As well as these two great memories Chris feels he has had a great career and is very happy with it. He feels the low points are any loss that he had and believes that out of his twelve losses he could honestly have won nine. At times he felt he had to fight because he needed the money and that left him unprepared which he says is unfair to the promoter, the fans and even his opponent. He says he has lost to worse guys and won against some great ones. When fighting Chris feels he uses his mental ability and if his head isn’t in the game he isn’t going to perform. Now he feels he is in the right place and will be for the remainder of his career.
Fighting professionally for the first time must leave fighters nervous but when Chris started out there was no such thing as amateur fights so all of his fights were professional. He says he was so excited about fighting and just wanted to do it. Being paid for the first time left him feeling elated because he felt he was then a professional athlete. He feels that from that point on he had to deal with a lot of negatives and needed to get past those feelings and at times he definitely did but at other times he didn’t.
I haven’t come across any fighters in my limited time writing about MMA that do not have the support of friends and family. I am sure there must be some out there but with Chris he had the support he needed. His Mum was a little wary but his Dad was very supportive and attended a lot of his early fights. His brothers were also supportive and also trained. As I can imagine, his wife was very nervous at each fight and referring to the Antonio McKee fight, she saw McKee’s wife and it hit her that it could so easily be the other way round. But she supported Chris in his training leading up to fights and gave him all the encouragement he needed, watching just made her nervous which is to be expected. Chris feels a lot of his actions in the industry have put tremendous strain on his family and he still feels at the age of 39 that he is still growing up and becoming a better person. With the support he obviously has, we will still be hearing a lot about Chris in the years to come.
Moving on to early life I asked Chris about his childhood and how he felt moving around so much. He tells me that he lived in nineteen different houses by the time he was eighteen. I myself have lived in many houses, although not as many but being a girl it was a little different for me. Did all these moves have any diverse effect on Chris and does he feel if he had stayed in one place that his life would have been different. Chris finds it hard to know how life may have turned out but having been to many different schools and living in many different areas he feels looking back that it was quite crazy and from early on, he found himself involved in countless street fights!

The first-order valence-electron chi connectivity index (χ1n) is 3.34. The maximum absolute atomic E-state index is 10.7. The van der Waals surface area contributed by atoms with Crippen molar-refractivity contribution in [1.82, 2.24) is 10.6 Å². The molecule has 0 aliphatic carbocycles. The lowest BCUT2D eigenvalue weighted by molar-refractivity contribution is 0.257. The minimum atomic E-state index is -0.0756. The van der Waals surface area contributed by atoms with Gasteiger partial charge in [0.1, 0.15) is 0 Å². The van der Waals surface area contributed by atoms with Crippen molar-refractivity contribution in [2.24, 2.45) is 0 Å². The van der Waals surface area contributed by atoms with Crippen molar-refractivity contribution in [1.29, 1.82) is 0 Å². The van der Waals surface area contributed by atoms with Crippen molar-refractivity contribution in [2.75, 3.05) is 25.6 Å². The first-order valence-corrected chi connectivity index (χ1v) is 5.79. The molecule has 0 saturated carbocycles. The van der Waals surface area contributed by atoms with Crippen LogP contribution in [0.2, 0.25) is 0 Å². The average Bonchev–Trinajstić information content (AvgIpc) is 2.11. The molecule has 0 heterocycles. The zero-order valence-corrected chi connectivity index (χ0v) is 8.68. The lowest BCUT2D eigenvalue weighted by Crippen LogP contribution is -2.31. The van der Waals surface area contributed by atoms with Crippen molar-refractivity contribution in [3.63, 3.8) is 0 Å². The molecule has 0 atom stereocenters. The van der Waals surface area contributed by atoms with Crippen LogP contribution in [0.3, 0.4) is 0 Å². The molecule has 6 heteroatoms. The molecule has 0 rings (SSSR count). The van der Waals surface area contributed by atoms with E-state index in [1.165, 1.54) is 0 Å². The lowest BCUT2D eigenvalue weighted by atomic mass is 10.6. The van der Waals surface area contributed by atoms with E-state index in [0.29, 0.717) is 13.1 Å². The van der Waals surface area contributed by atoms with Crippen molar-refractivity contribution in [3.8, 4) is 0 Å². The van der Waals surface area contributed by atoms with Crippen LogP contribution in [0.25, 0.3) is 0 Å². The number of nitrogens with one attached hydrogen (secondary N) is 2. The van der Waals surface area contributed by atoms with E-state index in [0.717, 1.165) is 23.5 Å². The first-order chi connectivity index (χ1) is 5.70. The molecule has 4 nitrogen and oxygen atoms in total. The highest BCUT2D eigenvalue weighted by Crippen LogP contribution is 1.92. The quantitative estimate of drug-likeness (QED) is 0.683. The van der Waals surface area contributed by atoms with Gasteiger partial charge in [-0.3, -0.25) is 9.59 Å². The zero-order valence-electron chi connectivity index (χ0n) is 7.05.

Before Chris was a fighter, he used to do Bouncing work but also worked with his Dad and Brother in the construction industry. Luckily for fight fans, he felt that wasn’t the life for him but still has a lot of respect for the work that his family do day in day out.
Chris is one to pressure himself to achieve his best which is evident in the MMA world but I wonder if he is the same in everyday life. He is quick to point out that he is not perfect but at the same time he tries not to make excuses and feels as an adult he has to be responsible for his actions and not blame them on any number of things, he could. Within the sporting world he feels he has always preferred sports where only he can be responsible for the outcome because when it is just you, you can only blame yourself and not let anyone else down. He gives a good example of where the Columbia football player scored an own goal and was later shot and killed. If you do something where only you are responsible, you are the only one who can feel upset and let down.
With the knowledge that research is being carried out to prove that MMA as a sport is safe I wondered how Chris feels about the people who say the sport is dangerous. He thinks that people only watch one event and they literally freak out. Nowadays the sport is so big that more people realise that it isn’t barbaric and that it is actually a very disciplined sport which requires intense training. He points out that there are very few injuries in comparison with the number of people who actually train in MMA these days.